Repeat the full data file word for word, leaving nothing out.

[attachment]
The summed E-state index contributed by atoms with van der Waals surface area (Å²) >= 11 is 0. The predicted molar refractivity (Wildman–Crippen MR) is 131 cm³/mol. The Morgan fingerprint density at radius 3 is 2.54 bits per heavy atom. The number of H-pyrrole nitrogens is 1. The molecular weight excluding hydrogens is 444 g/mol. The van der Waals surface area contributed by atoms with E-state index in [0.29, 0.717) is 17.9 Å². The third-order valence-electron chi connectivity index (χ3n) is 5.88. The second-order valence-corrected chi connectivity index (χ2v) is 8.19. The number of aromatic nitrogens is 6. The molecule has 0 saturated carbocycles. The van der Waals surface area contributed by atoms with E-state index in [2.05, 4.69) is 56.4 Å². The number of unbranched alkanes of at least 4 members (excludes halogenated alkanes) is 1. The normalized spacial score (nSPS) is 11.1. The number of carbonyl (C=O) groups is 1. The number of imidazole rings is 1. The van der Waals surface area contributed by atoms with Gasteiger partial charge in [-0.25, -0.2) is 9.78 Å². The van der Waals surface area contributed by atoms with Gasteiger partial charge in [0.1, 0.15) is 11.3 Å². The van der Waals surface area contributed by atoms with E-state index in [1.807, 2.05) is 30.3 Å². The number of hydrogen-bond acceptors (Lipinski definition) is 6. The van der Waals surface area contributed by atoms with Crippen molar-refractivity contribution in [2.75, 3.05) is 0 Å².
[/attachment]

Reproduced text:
The summed E-state index contributed by atoms with van der Waals surface area (Å²) >= 11 is 0. The predicted molar refractivity (Wildman–Crippen MR) is 131 cm³/mol. The Morgan fingerprint density at radius 3 is 2.54 bits per heavy atom. The number of H-pyrrole nitrogens is 1. The molecular weight excluding hydrogens is 444 g/mol. The van der Waals surface area contributed by atoms with E-state index in [0.29, 0.717) is 17.9 Å². The third-order valence-electron chi connectivity index (χ3n) is 5.88. The second-order valence-corrected chi connectivity index (χ2v) is 8.19. The number of aromatic nitrogens is 6. The molecule has 0 saturated carbocycles. The van der Waals surface area contributed by atoms with E-state index in [2.05, 4.69) is 56.4 Å². The number of unbranched alkanes of at least 4 members (excludes halogenated alkanes) is 1. The normalized spacial score (nSPS) is 11.1. The number of carbonyl (C=O) groups is 1. The number of imidazole rings is 1. The van der Waals surface area contributed by atoms with Gasteiger partial charge in [-0.25, -0.2) is 9.78 Å². The van der Waals surface area contributed by atoms with Gasteiger partial charge in [0.1, 0.15) is 11.3 Å². The van der Waals surface area contributed by atoms with E-state index in [1.807, 2.05) is 30.3 Å². The number of hydrogen-bond acceptors (Lipinski definition) is 6. The van der Waals surface area contributed by atoms with Crippen molar-refractivity contribution in [2.75, 3.05) is 0 Å².